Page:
• The family of a father gunned down in Cobb County this week is calling for justice.Dozens gathered Friday night for a vigil to remember Roland Milton III, 29, as police continue to search for clues.Police say four men wearing ski masks shot Milton on Wednesday in the parking lot of the Crescent Square Apartments on Austell Road.Investigators believe robbery was the likely motive. TRENDING STORIES: FREE things to do this week: Ice cream festival, hiking & movies Unsecure handcuffs, toothbrush aided in prisoners' deadly escape, authorities say 10-year-old walks in, finds mom shot to death The victim's brother, Bishop Eusebio Phelps, said he is 'still wishing this was a bad dream; hoping that I'm going to wake up and this not all be true.'Friends and family gathered on the basketball court where Milton used to play to honor his memory.'It hasn't been easy. Just a lot of support from our family and friends and a lot of prayer,' said the victim's mother, Dorthea Milton-NationFamily members believe the vigil will help them get justice.'We're definitely calling for justice in this case. We want to keep his memory alive,' Phelps said.Milton's family said he loved everyone, especially his three young daughters.'That kid was full of life and he had a big heart. He helped his community. He helped his neighborhood. He was all about love,' said Scott Jackson, the victim's godfather.The family is offering a $5,000 reward for any information that leads to arrests in the case.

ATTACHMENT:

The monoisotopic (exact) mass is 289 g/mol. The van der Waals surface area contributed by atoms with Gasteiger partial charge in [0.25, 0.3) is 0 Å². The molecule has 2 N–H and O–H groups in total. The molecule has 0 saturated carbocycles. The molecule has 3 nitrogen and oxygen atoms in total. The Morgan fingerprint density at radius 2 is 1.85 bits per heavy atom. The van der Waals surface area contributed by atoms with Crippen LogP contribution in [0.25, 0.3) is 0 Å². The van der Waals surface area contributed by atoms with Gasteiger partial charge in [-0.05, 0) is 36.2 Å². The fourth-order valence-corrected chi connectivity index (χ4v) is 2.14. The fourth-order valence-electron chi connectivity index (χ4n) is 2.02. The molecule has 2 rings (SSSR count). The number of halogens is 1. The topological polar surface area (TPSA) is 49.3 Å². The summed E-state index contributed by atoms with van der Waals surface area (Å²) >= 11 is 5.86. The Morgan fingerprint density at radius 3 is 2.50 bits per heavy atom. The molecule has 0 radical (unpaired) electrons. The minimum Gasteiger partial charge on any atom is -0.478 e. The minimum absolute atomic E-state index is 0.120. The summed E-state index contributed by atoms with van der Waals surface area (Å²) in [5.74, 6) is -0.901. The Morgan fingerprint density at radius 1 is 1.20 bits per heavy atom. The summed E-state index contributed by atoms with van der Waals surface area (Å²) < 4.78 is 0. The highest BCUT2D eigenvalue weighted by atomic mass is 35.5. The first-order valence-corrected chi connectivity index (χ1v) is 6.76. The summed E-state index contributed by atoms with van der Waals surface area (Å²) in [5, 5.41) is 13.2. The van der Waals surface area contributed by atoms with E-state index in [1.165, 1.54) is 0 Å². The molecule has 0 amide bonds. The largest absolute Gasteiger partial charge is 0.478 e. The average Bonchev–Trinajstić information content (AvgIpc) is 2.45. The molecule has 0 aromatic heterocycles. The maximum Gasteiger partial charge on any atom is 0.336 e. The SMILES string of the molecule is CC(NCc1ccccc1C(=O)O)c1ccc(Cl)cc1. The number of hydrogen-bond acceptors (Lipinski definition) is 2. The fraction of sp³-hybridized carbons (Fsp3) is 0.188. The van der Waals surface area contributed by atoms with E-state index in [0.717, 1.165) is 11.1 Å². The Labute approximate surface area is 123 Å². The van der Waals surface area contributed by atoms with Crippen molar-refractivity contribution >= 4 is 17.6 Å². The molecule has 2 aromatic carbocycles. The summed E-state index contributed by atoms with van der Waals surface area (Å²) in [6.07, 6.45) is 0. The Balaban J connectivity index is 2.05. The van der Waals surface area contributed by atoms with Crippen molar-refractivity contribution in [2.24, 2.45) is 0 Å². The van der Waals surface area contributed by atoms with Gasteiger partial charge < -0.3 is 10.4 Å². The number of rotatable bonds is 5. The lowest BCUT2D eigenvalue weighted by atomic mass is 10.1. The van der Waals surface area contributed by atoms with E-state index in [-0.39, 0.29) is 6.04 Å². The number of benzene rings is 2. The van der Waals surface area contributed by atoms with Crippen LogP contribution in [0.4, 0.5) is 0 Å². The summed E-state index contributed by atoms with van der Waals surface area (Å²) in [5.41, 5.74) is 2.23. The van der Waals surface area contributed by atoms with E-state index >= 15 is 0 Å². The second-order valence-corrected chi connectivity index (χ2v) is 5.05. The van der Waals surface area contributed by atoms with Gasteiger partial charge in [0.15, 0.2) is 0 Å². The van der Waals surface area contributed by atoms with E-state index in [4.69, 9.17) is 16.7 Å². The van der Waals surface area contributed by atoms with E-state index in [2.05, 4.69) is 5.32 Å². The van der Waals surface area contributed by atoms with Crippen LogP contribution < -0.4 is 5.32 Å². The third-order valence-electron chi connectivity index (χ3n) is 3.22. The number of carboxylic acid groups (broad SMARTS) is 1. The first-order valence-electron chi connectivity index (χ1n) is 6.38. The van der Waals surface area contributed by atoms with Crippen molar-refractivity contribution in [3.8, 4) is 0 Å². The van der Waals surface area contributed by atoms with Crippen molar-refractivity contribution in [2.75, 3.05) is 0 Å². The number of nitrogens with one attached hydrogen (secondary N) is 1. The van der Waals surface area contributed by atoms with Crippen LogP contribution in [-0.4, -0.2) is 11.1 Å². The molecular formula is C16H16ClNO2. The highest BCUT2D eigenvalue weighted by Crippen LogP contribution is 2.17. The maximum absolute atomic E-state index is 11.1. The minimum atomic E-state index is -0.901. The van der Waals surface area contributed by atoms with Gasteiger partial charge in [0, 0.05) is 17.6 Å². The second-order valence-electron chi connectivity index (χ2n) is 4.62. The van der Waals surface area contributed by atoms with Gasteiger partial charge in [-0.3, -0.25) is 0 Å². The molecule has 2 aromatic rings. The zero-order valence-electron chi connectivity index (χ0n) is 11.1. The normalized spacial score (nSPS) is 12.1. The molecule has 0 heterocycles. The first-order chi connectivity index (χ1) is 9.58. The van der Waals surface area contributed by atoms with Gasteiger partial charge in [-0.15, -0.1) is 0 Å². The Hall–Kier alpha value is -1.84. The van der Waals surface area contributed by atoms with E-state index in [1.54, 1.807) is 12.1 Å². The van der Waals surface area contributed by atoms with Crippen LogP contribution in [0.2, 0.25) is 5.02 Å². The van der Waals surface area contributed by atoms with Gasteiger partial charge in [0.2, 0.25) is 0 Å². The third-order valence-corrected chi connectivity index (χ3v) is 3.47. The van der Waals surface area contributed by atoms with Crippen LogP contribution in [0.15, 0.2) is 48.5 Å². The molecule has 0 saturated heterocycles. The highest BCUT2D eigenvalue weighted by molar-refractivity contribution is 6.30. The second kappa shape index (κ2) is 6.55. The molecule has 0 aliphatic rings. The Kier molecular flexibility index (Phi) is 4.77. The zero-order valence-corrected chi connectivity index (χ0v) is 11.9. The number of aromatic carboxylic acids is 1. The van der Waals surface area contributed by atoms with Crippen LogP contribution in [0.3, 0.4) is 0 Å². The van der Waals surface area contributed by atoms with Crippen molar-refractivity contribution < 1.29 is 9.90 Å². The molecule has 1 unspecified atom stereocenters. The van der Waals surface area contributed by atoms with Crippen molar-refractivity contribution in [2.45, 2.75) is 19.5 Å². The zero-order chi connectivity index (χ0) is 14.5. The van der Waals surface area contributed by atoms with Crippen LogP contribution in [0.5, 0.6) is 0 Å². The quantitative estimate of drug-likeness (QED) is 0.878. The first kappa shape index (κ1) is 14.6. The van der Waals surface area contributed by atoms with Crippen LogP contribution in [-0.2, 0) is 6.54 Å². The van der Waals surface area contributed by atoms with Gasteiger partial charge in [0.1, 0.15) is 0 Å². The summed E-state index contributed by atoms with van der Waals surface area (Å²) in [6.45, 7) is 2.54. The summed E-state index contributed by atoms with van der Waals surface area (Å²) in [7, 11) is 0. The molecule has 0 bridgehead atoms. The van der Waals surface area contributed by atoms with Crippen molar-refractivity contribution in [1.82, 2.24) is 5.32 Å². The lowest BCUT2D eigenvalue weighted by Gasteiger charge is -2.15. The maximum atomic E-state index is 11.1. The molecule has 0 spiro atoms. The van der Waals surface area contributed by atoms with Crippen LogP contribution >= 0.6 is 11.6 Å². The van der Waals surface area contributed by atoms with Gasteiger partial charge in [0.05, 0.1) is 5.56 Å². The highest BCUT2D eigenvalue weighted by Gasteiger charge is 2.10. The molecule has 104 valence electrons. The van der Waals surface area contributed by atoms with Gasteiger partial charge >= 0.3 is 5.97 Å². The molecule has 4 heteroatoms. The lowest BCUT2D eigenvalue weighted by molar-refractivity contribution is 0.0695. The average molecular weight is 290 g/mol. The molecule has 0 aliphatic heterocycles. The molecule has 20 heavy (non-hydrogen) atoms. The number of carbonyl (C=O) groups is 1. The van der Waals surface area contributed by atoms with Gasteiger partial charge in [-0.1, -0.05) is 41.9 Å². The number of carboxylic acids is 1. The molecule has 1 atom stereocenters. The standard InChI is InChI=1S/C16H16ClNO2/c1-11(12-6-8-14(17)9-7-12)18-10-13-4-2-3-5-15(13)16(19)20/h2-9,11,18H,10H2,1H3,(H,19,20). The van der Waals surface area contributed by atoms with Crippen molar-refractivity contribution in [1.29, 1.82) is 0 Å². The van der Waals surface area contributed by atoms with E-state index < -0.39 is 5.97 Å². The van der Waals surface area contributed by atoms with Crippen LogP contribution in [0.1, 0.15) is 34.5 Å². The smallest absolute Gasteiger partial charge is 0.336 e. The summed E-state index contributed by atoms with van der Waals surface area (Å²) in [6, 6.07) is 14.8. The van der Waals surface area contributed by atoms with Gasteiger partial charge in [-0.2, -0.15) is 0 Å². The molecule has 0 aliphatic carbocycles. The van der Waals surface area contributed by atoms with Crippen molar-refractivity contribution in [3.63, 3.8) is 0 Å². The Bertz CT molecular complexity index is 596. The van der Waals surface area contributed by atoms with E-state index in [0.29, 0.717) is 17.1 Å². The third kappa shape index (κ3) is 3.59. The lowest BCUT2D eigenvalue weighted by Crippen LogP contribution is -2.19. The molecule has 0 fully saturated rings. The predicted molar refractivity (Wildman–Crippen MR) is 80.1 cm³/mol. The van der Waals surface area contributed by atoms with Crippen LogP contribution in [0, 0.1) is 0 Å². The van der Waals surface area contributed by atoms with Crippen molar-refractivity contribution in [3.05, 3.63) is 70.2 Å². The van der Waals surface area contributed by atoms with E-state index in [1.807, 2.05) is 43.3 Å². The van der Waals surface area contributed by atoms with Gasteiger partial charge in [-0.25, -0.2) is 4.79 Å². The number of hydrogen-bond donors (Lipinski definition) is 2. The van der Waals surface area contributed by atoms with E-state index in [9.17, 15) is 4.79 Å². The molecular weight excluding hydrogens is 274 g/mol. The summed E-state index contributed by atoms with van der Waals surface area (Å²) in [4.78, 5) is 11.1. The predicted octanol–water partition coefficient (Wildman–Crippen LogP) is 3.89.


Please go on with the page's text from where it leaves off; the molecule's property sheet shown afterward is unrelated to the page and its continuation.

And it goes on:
• A 95-year-old great-great-grandmother got the thrill of a lifetime when two firefighters came for a visit to her Georgia home.Irene Grundy, who is bedbound and receiving hospice care, had been wanting to see the two firemen to thank them since they helped her to safety during a tornado scare in April. But, she didn't know their names or how to contact them.Her daughter, Victoria Glance, reached out to Wish of a Lifetime, a national nonprofit dedicated to fulfilling life-enriching wishes for seniors to combat isolation, for help in finding the two men and arranging a special visit for her mother.The organization found the firefighters, Julius Holinek and Andy Poteet, at Alpharetta Fire Station 81, and quickly planned their visit with Grundy.'Look at my handsome firemen!' Grundy exclaimed when they came through the door. TRENDING STORIES: FREE things to do this week: Ice cream festival, hiking & movies Unsecure handcuffs, toothbrush aided in prisoners' deadly escape, authorities say 10-year-old walks in, finds mom shot to death The two brought bouquets donated by a local florist, posed for photos, and visited with Grundy and her family.Irene proudly showed off intricate feathered hats she used to make for her church friends in the 1950s, and kept the firemen laughing with jokes that produced belly laughs. '(This experience) boosted her morale,' said her daughter. 'It was a miracle. It changed her whole attitude (and) brightened up her life.'Grundy's daughter, Victoria, was moved by how the community came together to celebrate her mother during a difficult time for their family.'It seemed like a family gathering, and we all hugged at the end,' she said.'Even the guy who delivered food gave her a kiss on the cheek and wished her well.'Grundy spent her life caring for others. She raised four children, has 15 grandchildren, 28 great-grandchildren and 10 great-great-grandchildren.She is now receiving all the care she deserves with this outpouring of love from her family and the community of Alpharetta, her daughter said.